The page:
Become a digitalPLUS subscriber. 99¢ for 4 weeks.
NewsMarylandBaltimore Crime Beat

Lawsuit filed in shooting of Md. police trainee

ShootingsLaws and LegislationJustice SystemAnthony BattsFitness

The University of Maryland police trainee critically injured after being shot during a training exercise with Baltimore Police in February has filed a multi-million dollar lawsuit against the city and Baltimore County.

The lawsuit claims that Officer Rodney Gray and other trainees were directed to go behind a window inside an abandoned building where police were conducting an unauthorized training drill and that they were "targeted as part of the exercise."

Gray says instructor William Scott Kern then "intentionally or negligently" fired his weapon in the direction of the trainees. Gray was seriously injured, and Kern was eventually charged with second-degree assault and reckless endangerment. A trial is scheduled for August in Baltimore County.

A. Dwight Pettit, Gray's attorney, said the officer is continuing rehabilitation but "will be impaired for the rest of his life," including loss of one of his eyes.

"It's tragic that our officers can be exposed to something like this in a training process," Pettit said.

Reached for comment, a police spokesman said that the department does not comment on pending litigation. Kern's attorney, Shaun Owens, was in court and could not be immediately reached. He had previously said that the shooting was a "tragedy" but said Kern never meant to hurt anyone.

In addition to Kern, the lawsuit names Police Commissioner Anthony W. Batts and Officer Efren Edwards, a member of Batts' executive protection team who was a training instructor on site at the time of the shooting. Maj. Eric Russell, the head of the training academy at the time, is also named.

In naming Batts, the suit claims such training exercises "were occurring with sufficient regularity so as to constitute a pattern and practice of delegating, permitting, acquiescing and/or tolerating the usurpation of control" regarding where and how to conduct training and says Batts failed to properly monitor and curb the problem.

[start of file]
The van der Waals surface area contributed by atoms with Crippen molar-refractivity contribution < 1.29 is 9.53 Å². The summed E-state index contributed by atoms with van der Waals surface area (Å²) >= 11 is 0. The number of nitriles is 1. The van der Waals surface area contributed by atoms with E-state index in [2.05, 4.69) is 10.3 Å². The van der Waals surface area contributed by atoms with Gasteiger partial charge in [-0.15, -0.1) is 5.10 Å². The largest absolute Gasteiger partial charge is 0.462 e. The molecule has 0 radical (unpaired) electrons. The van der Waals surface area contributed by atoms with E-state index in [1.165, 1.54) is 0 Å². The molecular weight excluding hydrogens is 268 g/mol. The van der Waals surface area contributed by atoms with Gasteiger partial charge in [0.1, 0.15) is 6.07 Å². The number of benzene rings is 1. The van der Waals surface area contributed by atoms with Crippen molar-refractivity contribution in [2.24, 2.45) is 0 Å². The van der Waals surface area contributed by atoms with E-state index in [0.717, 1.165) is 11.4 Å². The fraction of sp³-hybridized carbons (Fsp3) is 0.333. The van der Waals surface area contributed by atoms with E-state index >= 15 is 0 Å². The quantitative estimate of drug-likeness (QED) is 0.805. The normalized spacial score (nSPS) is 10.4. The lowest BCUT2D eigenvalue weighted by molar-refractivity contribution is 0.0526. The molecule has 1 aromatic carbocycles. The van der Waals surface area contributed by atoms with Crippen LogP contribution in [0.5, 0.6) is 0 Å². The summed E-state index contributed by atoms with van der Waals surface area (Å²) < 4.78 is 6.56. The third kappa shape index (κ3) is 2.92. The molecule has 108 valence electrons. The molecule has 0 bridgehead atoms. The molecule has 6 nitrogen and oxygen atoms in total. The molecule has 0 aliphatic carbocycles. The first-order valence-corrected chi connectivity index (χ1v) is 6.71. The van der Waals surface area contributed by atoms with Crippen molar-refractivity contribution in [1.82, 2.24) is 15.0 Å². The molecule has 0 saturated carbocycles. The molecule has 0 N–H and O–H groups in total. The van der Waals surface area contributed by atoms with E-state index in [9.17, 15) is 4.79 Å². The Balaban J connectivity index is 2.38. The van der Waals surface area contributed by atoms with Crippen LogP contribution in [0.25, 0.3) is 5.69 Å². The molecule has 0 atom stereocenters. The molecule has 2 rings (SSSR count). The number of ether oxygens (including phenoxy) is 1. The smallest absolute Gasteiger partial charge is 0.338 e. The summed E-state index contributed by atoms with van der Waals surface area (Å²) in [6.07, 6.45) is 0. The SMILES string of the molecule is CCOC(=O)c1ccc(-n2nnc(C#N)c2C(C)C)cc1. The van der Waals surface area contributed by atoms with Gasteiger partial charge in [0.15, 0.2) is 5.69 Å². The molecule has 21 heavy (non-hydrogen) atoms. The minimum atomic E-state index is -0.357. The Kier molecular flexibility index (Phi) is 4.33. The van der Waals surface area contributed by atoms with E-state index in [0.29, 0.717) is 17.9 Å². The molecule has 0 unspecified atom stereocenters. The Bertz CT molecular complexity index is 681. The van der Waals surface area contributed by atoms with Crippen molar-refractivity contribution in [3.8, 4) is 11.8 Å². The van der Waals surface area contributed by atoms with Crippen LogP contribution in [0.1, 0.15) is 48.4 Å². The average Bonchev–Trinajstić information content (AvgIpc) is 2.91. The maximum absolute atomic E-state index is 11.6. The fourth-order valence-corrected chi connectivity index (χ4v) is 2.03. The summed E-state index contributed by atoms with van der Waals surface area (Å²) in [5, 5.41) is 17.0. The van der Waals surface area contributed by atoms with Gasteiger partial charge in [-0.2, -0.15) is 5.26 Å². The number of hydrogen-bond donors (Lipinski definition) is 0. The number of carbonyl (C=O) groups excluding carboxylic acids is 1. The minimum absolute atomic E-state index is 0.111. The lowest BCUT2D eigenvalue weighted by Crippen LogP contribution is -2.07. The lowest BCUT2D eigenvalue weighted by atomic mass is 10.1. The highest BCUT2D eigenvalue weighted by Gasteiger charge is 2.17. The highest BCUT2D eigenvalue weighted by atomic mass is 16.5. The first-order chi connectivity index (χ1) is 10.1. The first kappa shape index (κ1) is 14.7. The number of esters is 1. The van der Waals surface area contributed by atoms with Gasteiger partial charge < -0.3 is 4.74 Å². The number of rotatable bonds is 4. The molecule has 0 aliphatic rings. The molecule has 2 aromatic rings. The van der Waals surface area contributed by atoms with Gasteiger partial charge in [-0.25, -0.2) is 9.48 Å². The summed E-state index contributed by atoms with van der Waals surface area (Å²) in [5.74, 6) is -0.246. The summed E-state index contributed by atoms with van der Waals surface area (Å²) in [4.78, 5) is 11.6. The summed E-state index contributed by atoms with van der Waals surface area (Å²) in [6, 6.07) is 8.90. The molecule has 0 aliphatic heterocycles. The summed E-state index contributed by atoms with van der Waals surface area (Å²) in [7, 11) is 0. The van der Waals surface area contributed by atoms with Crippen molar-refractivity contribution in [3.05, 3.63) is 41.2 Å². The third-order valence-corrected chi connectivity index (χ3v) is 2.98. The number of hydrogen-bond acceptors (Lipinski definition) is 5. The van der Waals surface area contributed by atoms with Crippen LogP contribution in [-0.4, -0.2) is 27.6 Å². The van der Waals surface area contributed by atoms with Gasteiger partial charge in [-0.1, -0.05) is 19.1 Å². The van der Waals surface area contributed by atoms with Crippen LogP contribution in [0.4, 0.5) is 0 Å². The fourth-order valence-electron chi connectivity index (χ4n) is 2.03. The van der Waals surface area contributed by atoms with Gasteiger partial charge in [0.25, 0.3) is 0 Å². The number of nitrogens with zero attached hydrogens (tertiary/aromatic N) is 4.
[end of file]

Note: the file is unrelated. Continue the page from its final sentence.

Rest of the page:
Police officials pledged transparency and accountability in the wake of the shooting, but few details have become public. The agency reinstituted so-called "active shooter" training a month later with new protocols. A new training director was named, though he soon left for another job and his replacement only held the position for a short time. Police have yet to name a new director for the academy. 

On Feb. 12, Gray and other trainees were taken to the abandoned Rosewood facility in Owings Mills, which the lawsuit described as a "dangerous, uncontrolled, unsecure and unsafe location for defendants' style of training exercises, much less any type of firearms training." It describes "an abundance of metal, trash, rusty fixtures, appliances and other dangerous debris" that posed a risk to the officers. 

The suit says the training instructors "had their loaded service weapons in their possession at all times during this exercise and each and all ... knew or should have known" that Kern was carrying his loaded service weapon instead of a training gun. 

Copyright © 2014, The Baltimore Sun
Related Content
ShootingsLaws and LegislationJustice SystemAnthony BattsFitness
Comments
Loading